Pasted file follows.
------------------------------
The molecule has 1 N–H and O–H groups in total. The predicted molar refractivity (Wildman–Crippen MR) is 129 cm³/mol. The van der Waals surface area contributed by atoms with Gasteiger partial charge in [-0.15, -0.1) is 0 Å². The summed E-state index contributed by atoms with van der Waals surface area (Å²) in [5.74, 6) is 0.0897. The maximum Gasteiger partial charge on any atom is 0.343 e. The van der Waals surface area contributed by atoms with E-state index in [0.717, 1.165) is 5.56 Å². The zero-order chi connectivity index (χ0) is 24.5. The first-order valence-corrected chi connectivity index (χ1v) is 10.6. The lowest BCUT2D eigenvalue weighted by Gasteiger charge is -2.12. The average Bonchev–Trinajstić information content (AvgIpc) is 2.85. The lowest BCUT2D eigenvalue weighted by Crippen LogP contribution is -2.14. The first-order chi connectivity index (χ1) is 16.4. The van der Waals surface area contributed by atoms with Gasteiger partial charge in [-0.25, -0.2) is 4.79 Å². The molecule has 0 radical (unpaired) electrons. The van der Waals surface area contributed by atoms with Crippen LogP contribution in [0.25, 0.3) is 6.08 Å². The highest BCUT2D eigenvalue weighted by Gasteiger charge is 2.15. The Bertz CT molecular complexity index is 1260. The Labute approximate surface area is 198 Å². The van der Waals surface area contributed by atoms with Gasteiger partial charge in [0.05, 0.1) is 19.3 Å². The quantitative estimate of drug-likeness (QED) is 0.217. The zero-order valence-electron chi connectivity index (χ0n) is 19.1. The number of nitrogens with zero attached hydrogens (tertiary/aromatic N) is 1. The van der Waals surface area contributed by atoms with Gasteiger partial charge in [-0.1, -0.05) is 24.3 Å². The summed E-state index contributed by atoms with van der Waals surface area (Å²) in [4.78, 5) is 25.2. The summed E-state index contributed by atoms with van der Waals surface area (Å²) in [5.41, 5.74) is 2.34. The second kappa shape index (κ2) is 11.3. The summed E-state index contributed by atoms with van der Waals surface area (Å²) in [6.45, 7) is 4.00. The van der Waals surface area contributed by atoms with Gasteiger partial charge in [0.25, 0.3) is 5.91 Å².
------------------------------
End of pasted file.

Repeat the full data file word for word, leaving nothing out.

The molecule has 1 N–H and O–H groups in total. The predicted molar refractivity (Wildman–Crippen MR) is 129 cm³/mol. The van der Waals surface area contributed by atoms with Gasteiger partial charge in [-0.15, -0.1) is 0 Å². The summed E-state index contributed by atoms with van der Waals surface area (Å²) in [5.74, 6) is 0.0897. The maximum Gasteiger partial charge on any atom is 0.343 e. The van der Waals surface area contributed by atoms with E-state index in [0.717, 1.165) is 5.56 Å². The zero-order chi connectivity index (χ0) is 24.5. The first-order valence-corrected chi connectivity index (χ1v) is 10.6. The lowest BCUT2D eigenvalue weighted by Gasteiger charge is -2.12. The average Bonchev–Trinajstić information content (AvgIpc) is 2.85. The lowest BCUT2D eigenvalue weighted by Crippen LogP contribution is -2.14. The first-order chi connectivity index (χ1) is 16.4. The van der Waals surface area contributed by atoms with Gasteiger partial charge in [-0.25, -0.2) is 4.79 Å². The molecule has 0 radical (unpaired) electrons. The van der Waals surface area contributed by atoms with Crippen LogP contribution in [0.25, 0.3) is 6.08 Å². The highest BCUT2D eigenvalue weighted by Gasteiger charge is 2.15. The Bertz CT molecular complexity index is 1260. The Labute approximate surface area is 198 Å². The van der Waals surface area contributed by atoms with Gasteiger partial charge in [0.05, 0.1) is 19.3 Å². The quantitative estimate of drug-likeness (QED) is 0.217. The zero-order valence-electron chi connectivity index (χ0n) is 19.1. The number of nitrogens with zero attached hydrogens (tertiary/aromatic N) is 1. The van der Waals surface area contributed by atoms with Gasteiger partial charge in [-0.1, -0.05) is 24.3 Å². The summed E-state index contributed by atoms with van der Waals surface area (Å²) in [4.78, 5) is 25.2. The summed E-state index contributed by atoms with van der Waals surface area (Å²) in [5.41, 5.74) is 2.34. The second kappa shape index (κ2) is 11.3. The summed E-state index contributed by atoms with van der Waals surface area (Å²) in [6.45, 7) is 4.00. The van der Waals surface area contributed by atoms with Gasteiger partial charge in [0.25, 0.3) is 5.91 Å².